Law And Regulation, The Apitome Of American Capitalism? The Emergance Of Wall Street And New York As An International Financial Icon 1900 2002. Steele's Novel "The Great Game"

1764 words - 7 pages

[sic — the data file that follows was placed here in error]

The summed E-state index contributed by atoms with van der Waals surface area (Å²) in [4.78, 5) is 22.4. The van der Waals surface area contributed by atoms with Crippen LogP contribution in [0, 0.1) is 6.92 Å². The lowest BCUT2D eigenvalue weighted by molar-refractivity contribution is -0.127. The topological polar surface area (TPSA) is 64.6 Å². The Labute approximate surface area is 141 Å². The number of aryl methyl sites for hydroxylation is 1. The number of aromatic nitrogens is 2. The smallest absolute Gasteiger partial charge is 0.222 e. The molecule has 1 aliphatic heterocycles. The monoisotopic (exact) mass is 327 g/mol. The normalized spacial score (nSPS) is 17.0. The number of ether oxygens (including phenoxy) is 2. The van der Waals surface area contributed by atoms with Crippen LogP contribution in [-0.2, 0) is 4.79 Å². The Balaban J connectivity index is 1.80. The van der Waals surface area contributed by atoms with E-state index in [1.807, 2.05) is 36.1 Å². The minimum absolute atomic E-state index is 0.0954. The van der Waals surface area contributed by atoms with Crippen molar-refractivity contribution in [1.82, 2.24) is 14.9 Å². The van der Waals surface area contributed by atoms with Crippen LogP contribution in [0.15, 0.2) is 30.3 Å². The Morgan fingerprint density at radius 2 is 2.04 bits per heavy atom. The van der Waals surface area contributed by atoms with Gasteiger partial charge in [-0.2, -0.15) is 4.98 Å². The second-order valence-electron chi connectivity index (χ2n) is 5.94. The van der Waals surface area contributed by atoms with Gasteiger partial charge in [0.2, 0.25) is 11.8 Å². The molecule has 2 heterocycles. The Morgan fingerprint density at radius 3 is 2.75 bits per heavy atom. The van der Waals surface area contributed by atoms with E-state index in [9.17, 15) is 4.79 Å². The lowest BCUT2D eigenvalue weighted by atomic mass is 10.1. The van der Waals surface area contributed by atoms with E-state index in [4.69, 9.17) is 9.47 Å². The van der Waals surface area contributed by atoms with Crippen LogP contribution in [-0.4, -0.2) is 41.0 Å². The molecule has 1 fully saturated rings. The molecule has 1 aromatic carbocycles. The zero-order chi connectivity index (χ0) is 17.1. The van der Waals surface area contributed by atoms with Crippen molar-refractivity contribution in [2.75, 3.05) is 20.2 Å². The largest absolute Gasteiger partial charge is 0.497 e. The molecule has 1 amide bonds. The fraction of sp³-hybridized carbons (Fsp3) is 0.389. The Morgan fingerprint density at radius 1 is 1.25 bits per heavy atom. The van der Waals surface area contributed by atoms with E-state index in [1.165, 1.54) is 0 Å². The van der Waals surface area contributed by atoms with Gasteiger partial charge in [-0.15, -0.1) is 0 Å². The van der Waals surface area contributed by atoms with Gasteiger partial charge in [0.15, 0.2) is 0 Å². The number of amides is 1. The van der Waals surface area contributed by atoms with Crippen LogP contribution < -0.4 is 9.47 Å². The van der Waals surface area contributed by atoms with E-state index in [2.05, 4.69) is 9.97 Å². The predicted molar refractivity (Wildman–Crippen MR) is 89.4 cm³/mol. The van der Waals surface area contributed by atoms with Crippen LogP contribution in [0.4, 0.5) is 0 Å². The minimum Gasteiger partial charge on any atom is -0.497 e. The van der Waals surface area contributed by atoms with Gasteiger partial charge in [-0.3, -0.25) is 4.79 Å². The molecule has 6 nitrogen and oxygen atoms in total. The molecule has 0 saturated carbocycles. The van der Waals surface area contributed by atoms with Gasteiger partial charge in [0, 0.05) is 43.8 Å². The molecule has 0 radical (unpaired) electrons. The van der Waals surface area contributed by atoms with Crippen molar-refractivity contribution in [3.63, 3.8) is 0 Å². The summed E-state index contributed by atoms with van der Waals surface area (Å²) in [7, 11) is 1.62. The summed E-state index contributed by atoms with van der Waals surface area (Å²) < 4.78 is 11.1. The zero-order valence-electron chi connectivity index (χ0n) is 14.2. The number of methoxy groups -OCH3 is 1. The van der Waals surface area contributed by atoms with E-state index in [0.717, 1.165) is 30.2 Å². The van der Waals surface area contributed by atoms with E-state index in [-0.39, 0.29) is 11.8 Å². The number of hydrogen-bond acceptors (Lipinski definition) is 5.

Today, Governmental law and regulation seems to be the epitome of American capitalism. But this was not always the case; in the beginning, Wall Street was a ruthless environment with almost no laws or regulatory measures. Fraud, bribes, insider trading, market corners and an overall lack of precise accounting created a tremendously unbalanced market in which small shareholders were the primary losers. Men such as Cornelius Vanderbilt, Jay Gould, Jim Fisk, Daniel Drew and Andrew Carnegie were all guilty of taking advantage of the system and were eventually nicknamed "robber barons". Throughout John Steele Gordon's novel "The Great Game", a line is drawn that allows us to observe as Wall Street emerges, in the beginning, as a secondary market with few regulations; it was vulnerable to frequent instability. As the NYSE merged and developed as a world market, regulatory measures were necessary to assure the continued success should the bear markets be avoided. Throughout the 150 year expansion, leaps forward, such as a central bank reserve, allowed the power of the NYSE seat holders to be usurped by a higher governing body. This permitted laws and regulations against schemes (e.g. insider trading, bribes, etc.) by these seat holders, creating a more trust worthy market with increased protection against any future crashes such as that of 1929. Presently a new threat has dawned upon Wall Street: the Internet. Brokers and brokerage firms are beginning to worry about the possibility of collapse due to drastic reduction of commission. Now, as technology flourishes and Internet day traders are numbering in the millions, the NYSE must follow in its previous foot steps, continuing control through regulations.At its conception, Wall Street was a poorly organized institution, where a clear need for rules could be seen based on the transactions between its members. During the markets initial period, insider trading and dishonest trading schemes ran rampant, with no laws delegating what was legal and what was not. Individuals such as Daniel Drew began to realize this and then take advantage of the ill controlled market through such corners as the incidents pertaining to the Erie Railroad. "The naïve weren't Drew's only victims."(Steele, 110) Slowly, investors and brokers alike began to realize that minimal market regulations equaled an unstable market. In the first 50 years on Wall Street, several successful and unsuccessful corners were attempted, usually resulting in the demise of the Dow and the Market in general. Without a governing body to intervene the market was left for the wolves. In the beginning crashes where drastic and much more frequent than many might think. If the practice of modern capitalism was to survive, a central bank, with the authority to create legislation, was in dire need. This seemingly simple structuring was, in reality, difficult to implement. Blockades arose from every possible direction, with even Presidents Jefferson and...

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